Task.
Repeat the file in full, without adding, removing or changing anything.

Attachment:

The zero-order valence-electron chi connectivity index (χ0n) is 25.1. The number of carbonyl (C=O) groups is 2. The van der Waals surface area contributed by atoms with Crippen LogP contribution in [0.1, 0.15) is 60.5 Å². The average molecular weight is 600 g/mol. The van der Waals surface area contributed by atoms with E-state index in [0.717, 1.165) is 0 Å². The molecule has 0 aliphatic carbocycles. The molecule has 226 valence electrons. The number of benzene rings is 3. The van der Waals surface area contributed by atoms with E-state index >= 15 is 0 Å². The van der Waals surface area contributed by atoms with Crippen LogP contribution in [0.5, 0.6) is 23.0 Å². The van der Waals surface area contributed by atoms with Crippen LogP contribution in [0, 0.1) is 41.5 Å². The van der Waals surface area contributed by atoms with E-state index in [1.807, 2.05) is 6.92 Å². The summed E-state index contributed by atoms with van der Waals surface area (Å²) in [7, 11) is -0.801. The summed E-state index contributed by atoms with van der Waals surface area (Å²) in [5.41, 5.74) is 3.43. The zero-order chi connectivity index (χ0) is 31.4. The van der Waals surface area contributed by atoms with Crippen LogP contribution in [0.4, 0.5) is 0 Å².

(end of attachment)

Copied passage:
The zero-order valence-electron chi connectivity index (χ0n) is 25.1. The number of carbonyl (C=O) groups is 2. The van der Waals surface area contributed by atoms with Crippen LogP contribution in [0.1, 0.15) is 60.5 Å². The average molecular weight is 600 g/mol. The van der Waals surface area contributed by atoms with E-state index in [0.717, 1.165) is 0 Å². The molecule has 0 aliphatic carbocycles. The molecule has 226 valence electrons. The number of benzene rings is 3. The van der Waals surface area contributed by atoms with E-state index >= 15 is 0 Å². The van der Waals surface area contributed by atoms with Crippen LogP contribution in [0.5, 0.6) is 23.0 Å². The van der Waals surface area contributed by atoms with Crippen LogP contribution in [0, 0.1) is 41.5 Å². The van der Waals surface area contributed by atoms with E-state index in [1.807, 2.05) is 6.92 Å². The summed E-state index contributed by atoms with van der Waals surface area (Å²) in [7, 11) is -0.801. The summed E-state index contributed by atoms with van der Waals surface area (Å²) in [5.41, 5.74) is 3.43. The zero-order chi connectivity index (χ0) is 31.4. The van der Waals surface area contributed by atoms with Crippen LogP contribution in [0.4, 0.5) is 0 Å².